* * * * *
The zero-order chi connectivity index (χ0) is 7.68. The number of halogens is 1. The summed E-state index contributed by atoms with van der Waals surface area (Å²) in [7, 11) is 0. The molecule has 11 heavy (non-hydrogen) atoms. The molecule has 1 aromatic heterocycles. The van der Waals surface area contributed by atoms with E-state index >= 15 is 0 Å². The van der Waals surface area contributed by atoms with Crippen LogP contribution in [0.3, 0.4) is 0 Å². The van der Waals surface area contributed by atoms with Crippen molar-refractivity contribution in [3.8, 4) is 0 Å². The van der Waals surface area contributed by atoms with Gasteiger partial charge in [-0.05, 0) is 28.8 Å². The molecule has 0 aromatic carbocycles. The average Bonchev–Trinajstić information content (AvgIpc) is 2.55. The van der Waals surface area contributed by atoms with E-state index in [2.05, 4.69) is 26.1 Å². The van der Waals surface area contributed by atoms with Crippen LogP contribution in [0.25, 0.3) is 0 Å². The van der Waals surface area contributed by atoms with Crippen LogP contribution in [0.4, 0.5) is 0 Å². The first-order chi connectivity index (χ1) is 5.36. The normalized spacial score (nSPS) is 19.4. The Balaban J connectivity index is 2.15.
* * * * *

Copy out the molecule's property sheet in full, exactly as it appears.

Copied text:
The zero-order chi connectivity index (χ0) is 7.68. The number of halogens is 1. The summed E-state index contributed by atoms with van der Waals surface area (Å²) in [7, 11) is 0. The molecule has 11 heavy (non-hydrogen) atoms. The molecule has 1 aromatic heterocycles. The van der Waals surface area contributed by atoms with E-state index >= 15 is 0 Å². The van der Waals surface area contributed by atoms with Crippen LogP contribution in [0.3, 0.4) is 0 Å². The van der Waals surface area contributed by atoms with Crippen molar-refractivity contribution in [3.8, 4) is 0 Å². The van der Waals surface area contributed by atoms with Gasteiger partial charge in [-0.05, 0) is 28.8 Å². The molecule has 0 aromatic carbocycles. The average Bonchev–Trinajstić information content (AvgIpc) is 2.55. The van der Waals surface area contributed by atoms with E-state index in [2.05, 4.69) is 26.1 Å². The van der Waals surface area contributed by atoms with Crippen LogP contribution in [0.25, 0.3) is 0 Å². The van der Waals surface area contributed by atoms with Crippen LogP contribution in [0.4, 0.5) is 0 Å². The first-order chi connectivity index (χ1) is 5.36. The normalized spacial score (nSPS) is 19.4. The Balaban J connectivity index is 2.15.